Adam Bates holds a Master of Music degree in Contemporary Music at Western Oregon University. He plays vibraharp and arranges for the American Metropole Orchestra.
Adam's writing is deeply rooted in the Fusion revolution of the late 1960s and '70s, especially Miles Davis' albums In A Silent Way and Bitches Brew. What mostly interests Bates about these works is the importance of groove, and the idea that "swing" is just one of many ways to play eighth notes.
Adam's rhythmic language is built around a framework of small rhythmic ideas and compound meters that are combined to create new grooves that are challenging to the performer and rewarding to the listener. When committing these ideas to notation, he draws on the musical traditions of India and Eastern Europe in an attempt to convey what it feels like to be "in the pocket" of, for example, 15/8. He proposes that the cycles of grouped eighth found in North Indian classical music represent a kind of "biological Morse code."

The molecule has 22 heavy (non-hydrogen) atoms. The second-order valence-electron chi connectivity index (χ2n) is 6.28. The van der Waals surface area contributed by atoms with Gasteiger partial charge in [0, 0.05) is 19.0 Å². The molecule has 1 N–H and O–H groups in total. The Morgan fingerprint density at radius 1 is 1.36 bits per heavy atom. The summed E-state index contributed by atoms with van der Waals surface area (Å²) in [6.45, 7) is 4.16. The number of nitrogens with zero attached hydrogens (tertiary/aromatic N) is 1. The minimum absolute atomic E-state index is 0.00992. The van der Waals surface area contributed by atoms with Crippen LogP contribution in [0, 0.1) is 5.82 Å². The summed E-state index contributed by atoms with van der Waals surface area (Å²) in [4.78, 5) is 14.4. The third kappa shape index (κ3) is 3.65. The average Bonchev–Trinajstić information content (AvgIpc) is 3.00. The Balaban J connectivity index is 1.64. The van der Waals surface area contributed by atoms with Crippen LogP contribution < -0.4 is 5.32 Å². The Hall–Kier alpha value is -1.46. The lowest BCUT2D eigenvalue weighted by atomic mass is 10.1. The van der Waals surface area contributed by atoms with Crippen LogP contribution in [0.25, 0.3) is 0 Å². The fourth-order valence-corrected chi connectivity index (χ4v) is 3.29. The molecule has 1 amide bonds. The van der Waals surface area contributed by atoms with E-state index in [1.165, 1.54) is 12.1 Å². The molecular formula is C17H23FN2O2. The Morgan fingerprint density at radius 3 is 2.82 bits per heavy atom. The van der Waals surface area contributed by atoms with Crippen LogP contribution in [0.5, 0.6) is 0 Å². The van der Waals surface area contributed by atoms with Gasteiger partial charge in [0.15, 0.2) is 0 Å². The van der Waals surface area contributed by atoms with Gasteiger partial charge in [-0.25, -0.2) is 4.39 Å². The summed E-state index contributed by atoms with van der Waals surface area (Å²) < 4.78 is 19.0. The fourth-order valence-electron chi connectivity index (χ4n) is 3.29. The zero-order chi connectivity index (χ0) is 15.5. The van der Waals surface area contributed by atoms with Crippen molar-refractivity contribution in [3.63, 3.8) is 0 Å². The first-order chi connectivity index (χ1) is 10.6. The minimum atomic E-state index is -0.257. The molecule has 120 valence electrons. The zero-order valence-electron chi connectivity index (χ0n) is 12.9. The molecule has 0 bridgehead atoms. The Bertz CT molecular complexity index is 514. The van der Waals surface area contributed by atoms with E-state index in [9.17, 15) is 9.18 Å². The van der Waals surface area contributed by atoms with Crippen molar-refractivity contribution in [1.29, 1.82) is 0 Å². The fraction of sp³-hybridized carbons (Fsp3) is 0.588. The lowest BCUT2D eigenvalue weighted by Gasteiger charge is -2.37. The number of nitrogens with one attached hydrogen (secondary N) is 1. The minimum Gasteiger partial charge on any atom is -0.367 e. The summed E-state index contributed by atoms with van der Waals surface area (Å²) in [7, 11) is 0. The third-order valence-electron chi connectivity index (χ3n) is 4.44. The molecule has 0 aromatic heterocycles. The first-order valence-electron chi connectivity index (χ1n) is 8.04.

Harmonically and melodically, Bates' influences include a wide spectrum of artists. He is fond of chord colors typical of later fusion artists such as Weather Report, Oregon, Chick Corea and Pat Metheny — harmonies consisting of major sevenths, suspended fourths or seconds and added upper extensions. With this harmonic palette, Bates strives to bridge the gap between what he calls "complex skyscraper jazz chords" and the triads and chord fragments typically used by rock and blues musicians.
Adam attributes his penchant for somewhat abstract melodies to his love for the music of Frank Zappa. He points out that "I have always tried to mimic Zappa's way of writing a seemingly disjunct melody with just the right amount of repetition to make it hum-able."